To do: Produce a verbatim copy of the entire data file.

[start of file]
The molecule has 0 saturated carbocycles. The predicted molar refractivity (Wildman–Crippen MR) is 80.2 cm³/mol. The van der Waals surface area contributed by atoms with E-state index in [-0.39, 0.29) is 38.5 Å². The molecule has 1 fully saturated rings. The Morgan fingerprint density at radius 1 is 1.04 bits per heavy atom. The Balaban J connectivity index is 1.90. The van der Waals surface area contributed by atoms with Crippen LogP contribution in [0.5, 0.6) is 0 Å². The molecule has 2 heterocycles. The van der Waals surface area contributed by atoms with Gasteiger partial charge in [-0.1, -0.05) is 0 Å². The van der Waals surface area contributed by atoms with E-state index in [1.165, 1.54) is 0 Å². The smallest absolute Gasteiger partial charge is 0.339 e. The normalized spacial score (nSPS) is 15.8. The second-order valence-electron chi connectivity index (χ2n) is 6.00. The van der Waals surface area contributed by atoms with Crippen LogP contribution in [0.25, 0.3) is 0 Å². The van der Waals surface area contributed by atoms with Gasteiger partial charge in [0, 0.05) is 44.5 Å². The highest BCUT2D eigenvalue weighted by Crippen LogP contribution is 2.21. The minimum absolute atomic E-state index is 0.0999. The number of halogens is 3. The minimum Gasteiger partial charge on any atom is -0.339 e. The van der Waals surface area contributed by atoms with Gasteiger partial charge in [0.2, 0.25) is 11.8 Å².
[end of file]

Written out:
The molecule has 0 saturated carbocycles. The predicted molar refractivity (Wildman–Crippen MR) is 80.2 cm³/mol. The van der Waals surface area contributed by atoms with E-state index in [-0.39, 0.29) is 38.5 Å². The molecule has 1 fully saturated rings. The Morgan fingerprint density at radius 1 is 1.04 bits per heavy atom. The Balaban J connectivity index is 1.90. The van der Waals surface area contributed by atoms with Crippen LogP contribution in [0.5, 0.6) is 0 Å². The molecule has 2 heterocycles. The van der Waals surface area contributed by atoms with Gasteiger partial charge in [-0.1, -0.05) is 0 Å². The van der Waals surface area contributed by atoms with E-state index in [1.165, 1.54) is 0 Å². The smallest absolute Gasteiger partial charge is 0.339 e. The normalized spacial score (nSPS) is 15.8. The second-order valence-electron chi connectivity index (χ2n) is 6.00. The van der Waals surface area contributed by atoms with Crippen LogP contribution in [0.25, 0.3) is 0 Å². The van der Waals surface area contributed by atoms with Gasteiger partial charge in [0, 0.05) is 44.5 Å². The highest BCUT2D eigenvalue weighted by Crippen LogP contribution is 2.21. The minimum absolute atomic E-state index is 0.0999. The number of halogens is 3. The minimum Gasteiger partial charge on any atom is -0.339 e. The van der Waals surface area contributed by atoms with Gasteiger partial charge in [0.2, 0.25) is 11.8 Å².